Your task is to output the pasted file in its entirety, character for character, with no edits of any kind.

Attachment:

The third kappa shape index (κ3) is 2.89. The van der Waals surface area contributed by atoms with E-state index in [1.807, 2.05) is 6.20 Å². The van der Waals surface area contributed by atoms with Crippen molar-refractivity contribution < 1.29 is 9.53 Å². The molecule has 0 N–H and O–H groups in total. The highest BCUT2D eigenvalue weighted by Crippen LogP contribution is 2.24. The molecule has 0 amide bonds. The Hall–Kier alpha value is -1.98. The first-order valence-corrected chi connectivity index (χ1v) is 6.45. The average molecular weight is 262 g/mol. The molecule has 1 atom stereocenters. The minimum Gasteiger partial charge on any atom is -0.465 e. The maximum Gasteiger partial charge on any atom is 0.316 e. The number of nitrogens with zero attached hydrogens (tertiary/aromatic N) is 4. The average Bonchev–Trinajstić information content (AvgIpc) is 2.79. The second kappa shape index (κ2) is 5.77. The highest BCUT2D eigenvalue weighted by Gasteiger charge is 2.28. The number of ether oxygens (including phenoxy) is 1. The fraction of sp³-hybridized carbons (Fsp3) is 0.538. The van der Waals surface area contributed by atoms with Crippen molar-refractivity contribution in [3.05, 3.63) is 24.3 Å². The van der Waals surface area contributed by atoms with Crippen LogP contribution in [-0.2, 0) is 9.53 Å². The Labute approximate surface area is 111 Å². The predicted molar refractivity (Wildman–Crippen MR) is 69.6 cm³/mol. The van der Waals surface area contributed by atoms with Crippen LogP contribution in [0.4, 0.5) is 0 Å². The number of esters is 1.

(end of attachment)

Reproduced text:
The third kappa shape index (κ3) is 2.89. The van der Waals surface area contributed by atoms with E-state index in [1.807, 2.05) is 6.20 Å². The van der Waals surface area contributed by atoms with Crippen molar-refractivity contribution < 1.29 is 9.53 Å². The molecule has 0 N–H and O–H groups in total. The highest BCUT2D eigenvalue weighted by Crippen LogP contribution is 2.24. The molecule has 0 amide bonds. The Hall–Kier alpha value is -1.98. The first-order valence-corrected chi connectivity index (χ1v) is 6.45. The average molecular weight is 262 g/mol. The molecule has 1 atom stereocenters. The minimum Gasteiger partial charge on any atom is -0.465 e. The maximum Gasteiger partial charge on any atom is 0.316 e. The number of nitrogens with zero attached hydrogens (tertiary/aromatic N) is 4. The average Bonchev–Trinajstić information content (AvgIpc) is 2.79. The second kappa shape index (κ2) is 5.77. The highest BCUT2D eigenvalue weighted by Gasteiger charge is 2.28. The number of ether oxygens (including phenoxy) is 1. The fraction of sp³-hybridized carbons (Fsp3) is 0.538. The van der Waals surface area contributed by atoms with Crippen molar-refractivity contribution in [3.05, 3.63) is 24.3 Å². The van der Waals surface area contributed by atoms with Crippen LogP contribution in [-0.2, 0) is 9.53 Å². The Labute approximate surface area is 111 Å². The predicted molar refractivity (Wildman–Crippen MR) is 69.6 cm³/mol. The van der Waals surface area contributed by atoms with Crippen LogP contribution in [0.4, 0.5) is 0 Å². The number of esters is 1.